Harm Reduction Program

Harm reduction is a set of ideas aimed at reducing negative consequences associated with substance misuse for individuals, their families and communities by meeting people where they are. The practice extends to many services including disease prevention, syringe exchange, safer use practices and linking people to housing, food access, insurance, medical care, substance use treatment and behavioral health services. Harm reduction practices are used by everybody, every day.​  -Kentucky Department for Public Health

The Marshall County Health Department has naloxone available to the public, at no charge.  Also, we can provide linkages to critical services such as substance use treatment options, HIV and viral hepatitis screenings, vaccinations and social and behavioral health services.

The website FindNaloxoneNowKY.org has a wealth of information on how to  use Naloxone, general opioid information and resources for overdose prevention.

If you are interested in receiving naloxone or information about other services in our area, please contact Rebecca Kindhart at 270-252-2725 or rebecca.kindhart@mchpd.org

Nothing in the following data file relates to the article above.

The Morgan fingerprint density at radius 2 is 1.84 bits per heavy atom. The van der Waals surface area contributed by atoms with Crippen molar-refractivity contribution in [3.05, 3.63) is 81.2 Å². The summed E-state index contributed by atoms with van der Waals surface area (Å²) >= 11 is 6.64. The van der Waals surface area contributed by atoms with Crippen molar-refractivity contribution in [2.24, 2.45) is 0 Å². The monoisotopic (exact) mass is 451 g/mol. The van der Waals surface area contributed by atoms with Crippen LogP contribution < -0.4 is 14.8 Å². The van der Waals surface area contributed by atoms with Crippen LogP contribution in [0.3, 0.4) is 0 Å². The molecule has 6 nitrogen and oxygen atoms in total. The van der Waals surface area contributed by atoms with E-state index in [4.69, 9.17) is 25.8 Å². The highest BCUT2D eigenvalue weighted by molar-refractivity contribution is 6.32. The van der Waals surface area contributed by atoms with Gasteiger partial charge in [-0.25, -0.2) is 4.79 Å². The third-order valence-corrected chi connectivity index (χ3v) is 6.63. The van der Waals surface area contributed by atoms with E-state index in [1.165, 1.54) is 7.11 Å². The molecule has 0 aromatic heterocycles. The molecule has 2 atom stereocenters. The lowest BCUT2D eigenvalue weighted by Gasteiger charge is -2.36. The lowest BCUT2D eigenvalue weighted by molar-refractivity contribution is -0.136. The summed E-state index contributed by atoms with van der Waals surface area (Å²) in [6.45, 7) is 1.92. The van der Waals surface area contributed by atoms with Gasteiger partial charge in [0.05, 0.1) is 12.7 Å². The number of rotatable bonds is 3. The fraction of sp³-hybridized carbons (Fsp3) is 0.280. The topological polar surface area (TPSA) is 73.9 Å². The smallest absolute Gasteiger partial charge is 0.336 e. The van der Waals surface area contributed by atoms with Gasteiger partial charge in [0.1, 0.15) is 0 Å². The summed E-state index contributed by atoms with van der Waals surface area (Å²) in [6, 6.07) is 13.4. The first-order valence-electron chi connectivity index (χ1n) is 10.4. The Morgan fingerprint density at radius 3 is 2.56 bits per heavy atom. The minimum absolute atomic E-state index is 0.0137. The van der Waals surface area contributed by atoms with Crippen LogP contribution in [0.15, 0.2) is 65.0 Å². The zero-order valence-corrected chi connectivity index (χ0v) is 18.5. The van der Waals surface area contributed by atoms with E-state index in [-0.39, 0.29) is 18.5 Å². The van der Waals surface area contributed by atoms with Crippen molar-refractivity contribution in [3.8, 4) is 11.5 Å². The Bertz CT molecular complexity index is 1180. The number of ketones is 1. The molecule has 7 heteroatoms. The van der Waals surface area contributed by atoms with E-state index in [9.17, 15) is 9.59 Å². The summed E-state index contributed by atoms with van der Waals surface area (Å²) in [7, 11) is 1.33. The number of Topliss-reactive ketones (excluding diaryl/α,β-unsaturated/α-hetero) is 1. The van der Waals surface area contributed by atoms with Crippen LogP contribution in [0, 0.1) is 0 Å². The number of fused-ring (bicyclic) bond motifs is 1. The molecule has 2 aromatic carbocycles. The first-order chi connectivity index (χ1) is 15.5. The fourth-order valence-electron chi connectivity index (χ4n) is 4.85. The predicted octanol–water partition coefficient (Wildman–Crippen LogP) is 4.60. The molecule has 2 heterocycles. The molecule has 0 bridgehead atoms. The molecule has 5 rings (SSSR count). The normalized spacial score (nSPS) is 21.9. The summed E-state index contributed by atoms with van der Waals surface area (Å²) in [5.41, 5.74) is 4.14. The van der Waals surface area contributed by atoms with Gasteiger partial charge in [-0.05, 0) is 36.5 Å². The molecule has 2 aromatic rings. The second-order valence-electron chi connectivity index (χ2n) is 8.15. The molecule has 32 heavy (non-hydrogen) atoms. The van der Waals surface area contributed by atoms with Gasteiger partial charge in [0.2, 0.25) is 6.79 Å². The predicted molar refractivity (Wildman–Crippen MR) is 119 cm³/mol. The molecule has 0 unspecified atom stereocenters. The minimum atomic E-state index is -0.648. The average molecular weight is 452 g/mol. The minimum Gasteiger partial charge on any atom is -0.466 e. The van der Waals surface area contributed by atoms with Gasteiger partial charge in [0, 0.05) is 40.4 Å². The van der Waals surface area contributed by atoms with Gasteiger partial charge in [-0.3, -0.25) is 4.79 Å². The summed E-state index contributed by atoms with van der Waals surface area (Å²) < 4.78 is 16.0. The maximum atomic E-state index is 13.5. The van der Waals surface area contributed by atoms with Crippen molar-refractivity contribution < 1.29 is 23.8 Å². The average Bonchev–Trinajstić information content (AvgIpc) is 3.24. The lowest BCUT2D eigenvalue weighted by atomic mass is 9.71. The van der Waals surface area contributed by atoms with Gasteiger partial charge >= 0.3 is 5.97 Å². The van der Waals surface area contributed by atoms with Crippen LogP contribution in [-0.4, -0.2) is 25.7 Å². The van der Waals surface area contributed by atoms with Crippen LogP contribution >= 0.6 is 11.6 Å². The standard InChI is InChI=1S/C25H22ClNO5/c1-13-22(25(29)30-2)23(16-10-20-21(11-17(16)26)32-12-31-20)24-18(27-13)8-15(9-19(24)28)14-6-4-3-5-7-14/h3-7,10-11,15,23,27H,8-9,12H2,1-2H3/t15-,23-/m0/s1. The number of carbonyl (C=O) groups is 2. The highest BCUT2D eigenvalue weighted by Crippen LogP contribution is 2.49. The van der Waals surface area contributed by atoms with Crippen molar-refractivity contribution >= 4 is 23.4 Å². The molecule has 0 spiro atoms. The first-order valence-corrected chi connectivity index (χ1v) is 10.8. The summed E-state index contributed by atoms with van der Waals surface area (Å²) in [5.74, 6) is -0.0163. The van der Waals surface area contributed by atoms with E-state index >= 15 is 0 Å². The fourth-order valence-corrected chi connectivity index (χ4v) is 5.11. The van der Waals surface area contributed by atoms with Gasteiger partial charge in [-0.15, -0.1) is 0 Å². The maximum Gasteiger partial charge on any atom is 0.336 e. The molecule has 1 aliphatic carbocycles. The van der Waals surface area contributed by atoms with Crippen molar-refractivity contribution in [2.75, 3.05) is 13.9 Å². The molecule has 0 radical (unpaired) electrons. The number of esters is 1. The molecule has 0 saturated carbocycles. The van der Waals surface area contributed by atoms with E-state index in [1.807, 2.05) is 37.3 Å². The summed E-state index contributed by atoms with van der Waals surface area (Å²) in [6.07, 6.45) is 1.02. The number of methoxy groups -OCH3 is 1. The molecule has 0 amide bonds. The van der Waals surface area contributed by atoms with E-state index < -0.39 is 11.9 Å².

How to Use Naloxone Nasal Spray

Naloxone is life-saving medication that can reverse an overdose from opioids.  It can restore normal breathing within 2 – 3 minutes in a person whose breath has slowed or even stopped.  Naloxone will not harm someone if they are overdosing on drug other than opioids.   – CDC Lifesaving Naloxone

Safe Needle Disposal

If you do not have a sharps container, there are safe ways to dispose of needles.   Visit SafeNeedleDisposal.org to learn about local disposal sites and how to safely dispose of used needles.

Reducing Stigma

One in 7 Americans report experiencing a substance use disorder.  There is not one driving factor that leads to addiction.  Addiction is a treatable disease and not a character flaw.  Overcoming a substance use disorder is not as simple as resisting the temptation to take drugs through willpower alone.  Recovery can be challenging, but it is possible.  Once recovery is achieved, relapse may happen.  Often relapse is a sign that more treatment, or a different treatment is needed.  CDC Understanding Addiction to Support Recovery

Page last reviewed 4-25-2024